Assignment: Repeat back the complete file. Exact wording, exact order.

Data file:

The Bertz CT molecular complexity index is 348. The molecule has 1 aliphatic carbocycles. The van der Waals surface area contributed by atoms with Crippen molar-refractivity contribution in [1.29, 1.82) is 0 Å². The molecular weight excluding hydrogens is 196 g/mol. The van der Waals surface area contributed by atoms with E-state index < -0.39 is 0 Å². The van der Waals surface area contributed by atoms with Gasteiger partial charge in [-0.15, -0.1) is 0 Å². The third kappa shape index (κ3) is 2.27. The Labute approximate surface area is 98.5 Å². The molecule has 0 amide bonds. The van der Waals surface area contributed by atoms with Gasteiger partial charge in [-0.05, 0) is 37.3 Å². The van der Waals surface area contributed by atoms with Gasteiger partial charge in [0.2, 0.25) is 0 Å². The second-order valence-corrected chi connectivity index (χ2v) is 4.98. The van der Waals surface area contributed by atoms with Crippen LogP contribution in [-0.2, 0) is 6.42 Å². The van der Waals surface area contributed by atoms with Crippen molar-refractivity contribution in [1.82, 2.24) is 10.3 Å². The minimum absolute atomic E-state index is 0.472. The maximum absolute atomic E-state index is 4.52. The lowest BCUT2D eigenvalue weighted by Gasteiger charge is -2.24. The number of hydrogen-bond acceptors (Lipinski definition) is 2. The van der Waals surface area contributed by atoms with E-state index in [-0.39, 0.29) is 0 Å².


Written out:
The Bertz CT molecular complexity index is 348. The molecule has 1 aliphatic carbocycles. The van der Waals surface area contributed by atoms with Crippen molar-refractivity contribution in [1.29, 1.82) is 0 Å². The molecular weight excluding hydrogens is 196 g/mol. The van der Waals surface area contributed by atoms with E-state index < -0.39 is 0 Å². The van der Waals surface area contributed by atoms with Gasteiger partial charge in [-0.15, -0.1) is 0 Å². The third kappa shape index (κ3) is 2.27. The Labute approximate surface area is 98.5 Å². The molecule has 0 amide bonds. The van der Waals surface area contributed by atoms with Gasteiger partial charge in [-0.05, 0) is 37.3 Å². The van der Waals surface area contributed by atoms with Gasteiger partial charge in [0.2, 0.25) is 0 Å². The second-order valence-corrected chi connectivity index (χ2v) is 4.98. The van der Waals surface area contributed by atoms with Crippen LogP contribution in [-0.2, 0) is 6.42 Å². The van der Waals surface area contributed by atoms with Crippen molar-refractivity contribution in [1.82, 2.24) is 10.3 Å². The minimum absolute atomic E-state index is 0.472. The maximum absolute atomic E-state index is 4.52. The lowest BCUT2D eigenvalue weighted by Gasteiger charge is -2.24. The number of hydrogen-bond acceptors (Lipinski definition) is 2. The van der Waals surface area contributed by atoms with E-state index in [-0.39, 0.29) is 0 Å².